MEF: Underline prospects to attract locals into FGVH


Felda Global Ventures Holdings Bhd’s (FGVH) move to employ locals in the plantation industry must be backed by enticing prospects and incentives.

Malaysian Employers Federation (MEF) ED Datuk Shamsuddin Bardan said while the initiative is welcomed, the recruitment drive is expected to face challenges due to the general lacklustre view towards the plantation segment.

“This is a good move but the main obstacle will be to get locals into the industry. The reason for this is not due to income, but more on the social status of the work itself.

“Despite the remuneration package given — RM3,000 allowance, free electricity, good healthcare for family members and early education — people still look down on plantation work,” Shamsuddin told The Malaysian Reserve.

Recent crackdowns on foreign workers are pushing local firms to consider alternatives in domestic labour. Many players across various labour-intensive sectors have expressed their qualms on shortage of labour, in addition to rising costs and stricter requirements in employing foreign employees.

Last Thursday, FGVH officer-in-charge Datuk Khairil Anuar Aziz admitted that the plantation giant is still in need of more workers to ensure its daily operations run smoothly.

Khairil said although it will be a challenge to amend the new generation’s negative perception towards a career in the plantation sector, FGVH is committed to encourage and give priority to locals through the company’s recruitment scheme.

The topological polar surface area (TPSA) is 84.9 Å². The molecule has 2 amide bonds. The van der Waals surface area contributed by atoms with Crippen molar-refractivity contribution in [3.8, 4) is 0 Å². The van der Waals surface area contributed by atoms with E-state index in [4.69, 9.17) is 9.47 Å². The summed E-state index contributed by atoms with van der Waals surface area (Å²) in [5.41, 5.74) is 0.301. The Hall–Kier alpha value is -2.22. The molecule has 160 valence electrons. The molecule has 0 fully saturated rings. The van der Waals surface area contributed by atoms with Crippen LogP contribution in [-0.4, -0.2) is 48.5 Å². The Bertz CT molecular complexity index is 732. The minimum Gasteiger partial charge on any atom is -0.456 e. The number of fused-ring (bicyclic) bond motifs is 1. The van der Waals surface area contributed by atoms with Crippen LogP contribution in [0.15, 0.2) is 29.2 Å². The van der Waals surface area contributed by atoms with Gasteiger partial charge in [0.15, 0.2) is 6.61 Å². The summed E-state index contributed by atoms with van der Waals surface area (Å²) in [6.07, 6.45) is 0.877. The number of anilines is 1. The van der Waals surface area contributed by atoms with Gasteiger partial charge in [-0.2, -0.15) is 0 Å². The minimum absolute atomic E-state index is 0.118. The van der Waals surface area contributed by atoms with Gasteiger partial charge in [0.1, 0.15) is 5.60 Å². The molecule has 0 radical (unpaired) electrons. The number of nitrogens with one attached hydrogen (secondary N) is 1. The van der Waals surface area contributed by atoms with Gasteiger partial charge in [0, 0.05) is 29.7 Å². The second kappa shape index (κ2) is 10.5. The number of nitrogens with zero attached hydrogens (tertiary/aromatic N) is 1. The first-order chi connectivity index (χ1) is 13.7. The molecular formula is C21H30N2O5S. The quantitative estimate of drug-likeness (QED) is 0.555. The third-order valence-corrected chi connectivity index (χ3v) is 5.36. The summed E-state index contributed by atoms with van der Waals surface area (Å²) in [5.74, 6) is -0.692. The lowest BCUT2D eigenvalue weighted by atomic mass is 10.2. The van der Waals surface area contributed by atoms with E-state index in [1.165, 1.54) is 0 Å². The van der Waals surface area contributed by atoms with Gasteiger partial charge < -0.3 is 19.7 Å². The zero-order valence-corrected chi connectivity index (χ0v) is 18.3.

MEF’s Shamsuddin said despite the tough sentiment, hiring local workers is needed to reduce the country’s dependency on foreign labour.

“We cannot depend too much on foreign labour. This is a hard transition that we need to do and a lot of prospects in the plantation sector need to be highlighted. We would also need to introduce more mechanisation into the industry, so that it creates high-skilled jobs,” he said.

The labour force in the plantation industry currently comprises 80% foreign workers and 20% locals.

FGVH alone employs over 35,000 foreign employees nationwide. The latest government data available showed that there are over 490,000 workers in the agriculture sector.

The Home Ministry recently revealed that there were 1.8 million foreign workers in Malaysia as of June 30, with the majority consisting of Indonesians (40.6%), Nepalis (22.2%) and Bangladeshis (11.1%).

National Felda Settlers’ Children Association (Anak) president Mazlan Aliman applauded FGVH’s effort to take on more locals as the company’s dependency on foreign workers, especially Indonesians, has been felt over the last 30 years.

“Campaigns and efforts to attract locals must take into account the incentives offered. Anak has received several complaints, particularly from children of Felda settlers who have allegedly received low wages and incentives that do not interest them.

“It is unfair to equate them with foreign workers due to the high cost of living,” Mazlan said in a statement.

He further recommended the introduction of a new policy, which would guarantee that stockholder and housing incentives remain in place so that the settlers’ future is secured.

“Otherwise, no matter what incentives are offered, local workers will simply be day labourers,” Mazlan said.